4. CAD mammography
In order to detect structural changes, masses, and other factors that aid in an early diagnosis of breast cancer, computer-aided detection (CAD) uses computer technology in conjunction with mammography or MRI techniques. It serves as a link between traditional methods and modern technology. It works well for both analogue and digital mammography. CAD makes it easier to find small pockets of calcified tissue than large tumour masses. Its primary flaw is an overemphasised sensitivity to changes in breast tissues that leads to pointless biopsies. This technology is still being improved. But in recent years, this has yielded sizable benefits, and in the future, it might be thought of as a technique of great value.
5. Radionuclide Methods
Greater specificity and contrast between tumour and healthy breast cancer tissue are provided by radionuclide methods. Additionally, it improves treatment responses and the evaluation of cancer's stage. Positron emission tomography (PET), scintimammography, positron emission mammography (PEM), and breast specific gamma imaging are methods that use these techniques (BSGI). Scintimammography has previously been performed using cationic MIBI radiopharmaceutical agents and gamma cameras.
6. Mammary Ductoscopy
Mammary ductoscopy is a procedure that enables the introduction of a tiny endoscope into the milk ducts of the breast, allowing for the inspection of the ductal epithelial lining and the recovery of cells for lavage and biopsy. Using a nipple hole cannula and investigation, mammary ductoscopy is a developing technique that allows a direct viewable approach to the ductal arrangement of the breast. Early studies on MD focused on evaluating women who had pathologic spontaneous nipple discharge (PND), but more recent studies have also used MD to test for breast cancer in women who did not have PND. It has the advantages of precise pathophysiological localisation and intraoperative guidance, especially for deep sores inside the ductal framework. The viability studies' mammary pipe framework was successfully cannulated.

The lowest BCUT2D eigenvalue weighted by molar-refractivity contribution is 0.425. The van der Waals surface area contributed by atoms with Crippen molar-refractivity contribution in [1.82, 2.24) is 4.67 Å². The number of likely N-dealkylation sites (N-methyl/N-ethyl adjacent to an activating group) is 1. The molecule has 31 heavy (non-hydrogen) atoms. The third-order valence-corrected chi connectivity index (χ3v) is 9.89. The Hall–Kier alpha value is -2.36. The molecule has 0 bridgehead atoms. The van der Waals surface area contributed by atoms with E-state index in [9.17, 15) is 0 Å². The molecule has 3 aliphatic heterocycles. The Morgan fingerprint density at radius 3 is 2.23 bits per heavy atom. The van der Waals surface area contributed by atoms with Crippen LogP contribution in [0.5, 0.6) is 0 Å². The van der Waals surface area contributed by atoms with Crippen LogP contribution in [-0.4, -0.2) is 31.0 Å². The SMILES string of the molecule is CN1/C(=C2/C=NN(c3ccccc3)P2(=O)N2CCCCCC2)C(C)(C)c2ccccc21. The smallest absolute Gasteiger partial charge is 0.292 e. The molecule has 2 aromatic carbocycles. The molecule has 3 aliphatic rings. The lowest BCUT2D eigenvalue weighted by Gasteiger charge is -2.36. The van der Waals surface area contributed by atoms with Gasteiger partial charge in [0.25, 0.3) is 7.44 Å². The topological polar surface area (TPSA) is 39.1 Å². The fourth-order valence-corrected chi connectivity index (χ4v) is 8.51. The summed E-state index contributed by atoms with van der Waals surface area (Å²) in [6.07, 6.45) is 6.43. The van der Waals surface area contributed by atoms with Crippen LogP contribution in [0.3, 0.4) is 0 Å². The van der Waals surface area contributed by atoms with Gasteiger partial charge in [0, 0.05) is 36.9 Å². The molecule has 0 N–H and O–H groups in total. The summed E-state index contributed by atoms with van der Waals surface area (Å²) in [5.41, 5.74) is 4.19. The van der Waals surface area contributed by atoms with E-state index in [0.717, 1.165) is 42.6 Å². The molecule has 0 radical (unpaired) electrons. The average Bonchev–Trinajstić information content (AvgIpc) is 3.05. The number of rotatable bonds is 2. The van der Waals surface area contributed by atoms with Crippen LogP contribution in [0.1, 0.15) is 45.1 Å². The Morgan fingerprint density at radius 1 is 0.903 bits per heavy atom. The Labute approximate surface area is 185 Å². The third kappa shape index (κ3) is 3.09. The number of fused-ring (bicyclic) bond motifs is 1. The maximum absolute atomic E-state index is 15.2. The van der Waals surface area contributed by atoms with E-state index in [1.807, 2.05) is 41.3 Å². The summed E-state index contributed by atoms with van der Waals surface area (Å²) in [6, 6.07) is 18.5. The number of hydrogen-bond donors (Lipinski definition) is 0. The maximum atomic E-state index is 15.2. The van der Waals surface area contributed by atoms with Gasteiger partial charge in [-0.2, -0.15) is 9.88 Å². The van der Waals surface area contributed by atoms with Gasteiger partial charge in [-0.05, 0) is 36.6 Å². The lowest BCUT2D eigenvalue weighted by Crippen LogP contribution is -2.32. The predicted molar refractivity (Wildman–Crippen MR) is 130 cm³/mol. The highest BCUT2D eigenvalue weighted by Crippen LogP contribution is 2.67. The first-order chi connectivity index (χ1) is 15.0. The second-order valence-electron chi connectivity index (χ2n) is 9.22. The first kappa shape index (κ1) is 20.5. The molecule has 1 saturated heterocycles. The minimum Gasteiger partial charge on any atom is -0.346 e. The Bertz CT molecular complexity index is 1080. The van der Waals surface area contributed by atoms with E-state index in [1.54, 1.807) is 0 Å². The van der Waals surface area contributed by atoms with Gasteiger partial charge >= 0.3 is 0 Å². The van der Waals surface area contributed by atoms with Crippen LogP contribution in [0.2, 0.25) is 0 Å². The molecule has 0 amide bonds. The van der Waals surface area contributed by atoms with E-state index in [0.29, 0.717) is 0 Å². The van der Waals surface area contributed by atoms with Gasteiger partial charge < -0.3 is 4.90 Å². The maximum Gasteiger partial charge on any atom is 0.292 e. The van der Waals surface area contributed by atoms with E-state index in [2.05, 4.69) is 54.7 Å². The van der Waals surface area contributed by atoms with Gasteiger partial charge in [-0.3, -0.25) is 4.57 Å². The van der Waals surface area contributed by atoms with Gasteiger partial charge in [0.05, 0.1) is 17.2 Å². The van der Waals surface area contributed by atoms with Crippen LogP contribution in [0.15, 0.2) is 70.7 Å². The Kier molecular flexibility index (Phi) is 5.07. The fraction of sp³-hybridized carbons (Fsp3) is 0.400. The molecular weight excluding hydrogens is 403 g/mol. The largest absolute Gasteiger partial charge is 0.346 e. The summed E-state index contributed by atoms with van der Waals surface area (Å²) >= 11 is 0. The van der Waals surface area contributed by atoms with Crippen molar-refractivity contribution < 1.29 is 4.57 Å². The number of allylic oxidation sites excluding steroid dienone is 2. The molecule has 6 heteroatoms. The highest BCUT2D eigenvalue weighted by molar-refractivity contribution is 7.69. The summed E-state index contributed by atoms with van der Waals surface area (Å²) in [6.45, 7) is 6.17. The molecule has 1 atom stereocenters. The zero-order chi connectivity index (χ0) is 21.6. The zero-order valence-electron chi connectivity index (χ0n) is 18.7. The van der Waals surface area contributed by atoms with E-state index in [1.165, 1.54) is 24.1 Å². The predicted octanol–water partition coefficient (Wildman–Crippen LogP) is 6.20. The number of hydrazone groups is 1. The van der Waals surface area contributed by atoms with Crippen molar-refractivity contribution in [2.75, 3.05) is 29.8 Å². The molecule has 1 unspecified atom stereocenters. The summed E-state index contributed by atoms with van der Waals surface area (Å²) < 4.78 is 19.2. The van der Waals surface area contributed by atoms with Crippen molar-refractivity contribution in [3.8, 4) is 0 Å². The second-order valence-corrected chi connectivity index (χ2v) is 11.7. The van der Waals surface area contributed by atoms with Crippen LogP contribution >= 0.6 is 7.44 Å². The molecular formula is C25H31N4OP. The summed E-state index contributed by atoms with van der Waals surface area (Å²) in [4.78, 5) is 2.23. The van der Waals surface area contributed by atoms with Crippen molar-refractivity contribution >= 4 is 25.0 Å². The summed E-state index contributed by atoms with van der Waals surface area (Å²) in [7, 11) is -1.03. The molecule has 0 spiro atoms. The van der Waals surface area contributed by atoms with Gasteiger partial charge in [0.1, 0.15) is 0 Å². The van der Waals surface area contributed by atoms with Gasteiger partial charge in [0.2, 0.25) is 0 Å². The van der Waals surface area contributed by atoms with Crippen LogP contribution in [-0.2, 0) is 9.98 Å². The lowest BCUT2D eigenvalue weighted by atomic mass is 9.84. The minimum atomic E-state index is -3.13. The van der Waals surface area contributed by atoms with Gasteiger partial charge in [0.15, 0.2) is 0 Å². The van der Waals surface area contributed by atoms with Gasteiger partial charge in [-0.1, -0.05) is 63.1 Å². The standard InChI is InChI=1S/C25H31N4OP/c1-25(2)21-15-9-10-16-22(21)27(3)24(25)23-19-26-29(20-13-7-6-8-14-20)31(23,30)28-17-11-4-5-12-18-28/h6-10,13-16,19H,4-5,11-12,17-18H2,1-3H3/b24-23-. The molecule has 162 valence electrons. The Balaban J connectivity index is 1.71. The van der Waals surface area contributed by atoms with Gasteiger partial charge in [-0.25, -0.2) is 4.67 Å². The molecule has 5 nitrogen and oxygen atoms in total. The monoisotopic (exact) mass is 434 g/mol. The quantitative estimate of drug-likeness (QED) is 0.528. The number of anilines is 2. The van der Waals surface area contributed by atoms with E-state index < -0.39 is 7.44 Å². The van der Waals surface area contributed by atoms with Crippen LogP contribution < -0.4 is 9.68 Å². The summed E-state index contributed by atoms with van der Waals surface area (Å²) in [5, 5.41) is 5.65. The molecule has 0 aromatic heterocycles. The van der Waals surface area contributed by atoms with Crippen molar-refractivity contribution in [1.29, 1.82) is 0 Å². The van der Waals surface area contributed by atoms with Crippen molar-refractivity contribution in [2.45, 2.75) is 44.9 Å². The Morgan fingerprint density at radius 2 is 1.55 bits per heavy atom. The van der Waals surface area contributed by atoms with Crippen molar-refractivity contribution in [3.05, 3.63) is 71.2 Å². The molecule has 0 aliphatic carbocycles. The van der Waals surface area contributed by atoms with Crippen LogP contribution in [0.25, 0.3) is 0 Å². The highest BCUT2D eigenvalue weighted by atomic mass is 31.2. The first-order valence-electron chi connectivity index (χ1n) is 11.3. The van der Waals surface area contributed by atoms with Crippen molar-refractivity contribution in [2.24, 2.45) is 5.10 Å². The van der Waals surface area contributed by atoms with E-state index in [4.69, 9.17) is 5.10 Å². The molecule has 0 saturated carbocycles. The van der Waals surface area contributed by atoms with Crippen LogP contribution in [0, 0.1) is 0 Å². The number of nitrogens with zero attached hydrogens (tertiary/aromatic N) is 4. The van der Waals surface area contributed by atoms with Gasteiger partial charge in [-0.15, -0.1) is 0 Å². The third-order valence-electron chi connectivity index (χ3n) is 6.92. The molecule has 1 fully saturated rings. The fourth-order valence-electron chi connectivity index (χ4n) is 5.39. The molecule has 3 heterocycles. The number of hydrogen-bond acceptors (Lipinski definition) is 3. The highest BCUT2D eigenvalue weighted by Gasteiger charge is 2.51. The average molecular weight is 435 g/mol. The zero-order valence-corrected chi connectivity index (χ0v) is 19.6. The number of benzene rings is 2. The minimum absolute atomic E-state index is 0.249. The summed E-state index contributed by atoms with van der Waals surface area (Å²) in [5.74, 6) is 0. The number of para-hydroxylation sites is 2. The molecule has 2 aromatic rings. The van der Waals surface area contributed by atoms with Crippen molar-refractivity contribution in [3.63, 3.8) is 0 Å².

7. HER2 testing
Human epidermal growth factor receptor 2 (HER2) is an oncogene that shares a great deal of homology with human epidermal growth factor receptors 1/HER3, HER3, and HER4, which promote growth, movement, and attack in the breast cancer disease. About 15% to 20% of breast cancers have intensified HER2, and this intensification is strongly linked to the overexpression of the HER2 protein. Clinically, tumours with normal levels of HER2 are referred to as "HER2-ordinary" or "HER2-negative" (lacking HER2 overexpression/intensification), whereas tumours with quality enhancement/overexpression are referred to as "HER2-positive."
8. Magnetic Resonance elastography
Is another name for MRE, a cutting-edge non-invasive method for determining the spatial stiffness of soft tissues. MRE and MRI can be combined to provide a quick, accurate, and thorough imaging evaluation of a single patient arrangement.
9. Optical imaging
It uses near-infrared (NIR) light to evaluate the optical characteristics of tissues and has a much wider application in the detection of breast cancer. A deeper penetration enables the use of optical imaging as an imaging technology for the detection, diagnosis, and/or prognosis of breast cancer. NIR is less expensive and requires less time for imaging than MRI.